Submitted: 12-31-1999 by DMB
My primary concern for critical evaluation of this canoe is how well it performs as a touring canoe for my style of touring in the BWCAW. My son and I have been going there every year for a 7-10 day trip for the last 7 years.
We go there to get away from people, fish and relax. We usually go in as far as we can comfortably get in a fairly aggressive one day paddle, 10 to 20 miles depending on # of portages and the wind. We target lakes and campsites that are not part of primary routes or loops, but offer seclusion, good campsites and good fishing.
We set up a very comfortable camp with a 4-6 man tent with standup and walk around room, hammocks and many creature comforts that the ultra light canoe-camper will forgo. We also take in enough fishing tackle to cover everything from large northerns, deep water lake trout, walleyes and small mouths. If they swim we try to catch'em.
Needless to say we are very heavy going in (4 full size duluth packs plus the food pack)and the Camper handles the load extremely well. It is a little tight but we squeeze em in. We still have plenty of freeboard and the low center of gravity makes for excellent stability. We've been on Sagnaga and across Cache Bay in less than favorable windy weather and the canoe fared far better than my nerves did. It can get real nasty out there real quick and the canoe just took it in stride. I'm not talking 3' swells and white caps here, but it has been far from the kind of weather you hope for.
Once we set up base camp we day trip in every possible direction with light packs and our fishing gear. The Camper is an outstanding fishing platform. The royalex is extremely quite, even when a less than graceful 14 year old bounces his paddle off the side or drops a tackle box, All you get is a soft "tump". Hardly enough to scare even a shy walleye. In addition we do not have to be extremely cautious when it comes to landing the canoe. If we scrape a rock or two the royalex Camper slides right over them.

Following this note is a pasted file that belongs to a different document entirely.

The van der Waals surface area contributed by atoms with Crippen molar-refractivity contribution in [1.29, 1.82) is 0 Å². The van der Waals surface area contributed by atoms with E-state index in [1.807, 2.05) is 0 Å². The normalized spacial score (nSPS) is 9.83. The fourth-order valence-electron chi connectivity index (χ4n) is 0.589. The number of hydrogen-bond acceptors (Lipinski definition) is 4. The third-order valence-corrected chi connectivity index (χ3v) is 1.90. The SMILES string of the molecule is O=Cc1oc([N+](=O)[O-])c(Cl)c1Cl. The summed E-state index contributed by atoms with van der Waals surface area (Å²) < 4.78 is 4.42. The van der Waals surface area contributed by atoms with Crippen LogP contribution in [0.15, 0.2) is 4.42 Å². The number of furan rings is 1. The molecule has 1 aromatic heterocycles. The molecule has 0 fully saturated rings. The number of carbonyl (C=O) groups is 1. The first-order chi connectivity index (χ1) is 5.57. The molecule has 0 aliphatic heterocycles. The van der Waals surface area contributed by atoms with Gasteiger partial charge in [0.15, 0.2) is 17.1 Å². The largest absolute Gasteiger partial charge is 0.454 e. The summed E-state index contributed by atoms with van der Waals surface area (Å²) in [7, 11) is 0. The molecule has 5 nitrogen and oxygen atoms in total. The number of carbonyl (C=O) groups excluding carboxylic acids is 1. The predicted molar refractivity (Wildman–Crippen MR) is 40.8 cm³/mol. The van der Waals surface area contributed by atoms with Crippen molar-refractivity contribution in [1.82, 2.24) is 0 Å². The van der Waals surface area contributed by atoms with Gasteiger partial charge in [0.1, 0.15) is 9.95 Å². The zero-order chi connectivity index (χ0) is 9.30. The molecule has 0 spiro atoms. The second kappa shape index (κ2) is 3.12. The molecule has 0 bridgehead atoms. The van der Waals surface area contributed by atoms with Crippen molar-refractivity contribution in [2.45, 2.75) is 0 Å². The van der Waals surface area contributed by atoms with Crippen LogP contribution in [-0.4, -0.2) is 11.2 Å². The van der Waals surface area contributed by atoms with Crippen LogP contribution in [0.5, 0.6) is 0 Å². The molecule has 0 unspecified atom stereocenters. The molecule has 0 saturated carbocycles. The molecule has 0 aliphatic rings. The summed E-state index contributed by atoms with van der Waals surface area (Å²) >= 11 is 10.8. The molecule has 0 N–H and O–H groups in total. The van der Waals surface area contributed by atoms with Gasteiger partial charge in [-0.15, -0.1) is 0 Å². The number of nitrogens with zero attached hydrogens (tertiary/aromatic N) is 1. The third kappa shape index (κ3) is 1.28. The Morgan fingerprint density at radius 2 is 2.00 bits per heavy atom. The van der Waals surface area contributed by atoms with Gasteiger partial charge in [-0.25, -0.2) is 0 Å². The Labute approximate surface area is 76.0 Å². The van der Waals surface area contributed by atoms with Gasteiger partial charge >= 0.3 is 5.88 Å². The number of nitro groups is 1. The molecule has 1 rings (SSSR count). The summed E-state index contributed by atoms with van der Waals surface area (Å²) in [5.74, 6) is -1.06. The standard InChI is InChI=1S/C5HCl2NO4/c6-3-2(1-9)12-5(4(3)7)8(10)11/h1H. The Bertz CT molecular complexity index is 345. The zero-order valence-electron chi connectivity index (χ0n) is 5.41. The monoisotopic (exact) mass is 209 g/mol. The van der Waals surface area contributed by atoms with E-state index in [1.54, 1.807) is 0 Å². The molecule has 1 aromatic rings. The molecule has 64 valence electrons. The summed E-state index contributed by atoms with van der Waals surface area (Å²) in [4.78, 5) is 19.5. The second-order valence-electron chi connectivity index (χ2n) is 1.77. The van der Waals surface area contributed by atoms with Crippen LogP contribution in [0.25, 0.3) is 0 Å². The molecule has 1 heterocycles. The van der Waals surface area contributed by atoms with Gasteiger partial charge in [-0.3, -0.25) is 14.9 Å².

Along with it's quietness, is the type of stability the flat bottom design offers. I am aware that in extreme conditions a curved or rounded bottom canoe will handle rougher water before it flips, but I am not going out in those conditions. What I am trying to do is keep from getting motion sickness caused by my young fisherman's casting style. At his age he still uses his whole body to cast or set the hook and the constant jerking and rolling motion in a curved bottom canoe makes for a nerve wracking experience. In the Camper I can relax, leaning back in the woven cane back rest, almost to the point of taking a nap, while Mike does battle with the fish up in the front.
The only thing I might like to see is 6" to 8" more in length to help handle the load for an 8-10 day trip. It would add a pound or two in weight but next year Mike will be big enough to carrying the canoe so I don't have to worry.
If you know of a canoe that does what this one does, only better, I would love to know about it. I have not found one but I am always looking.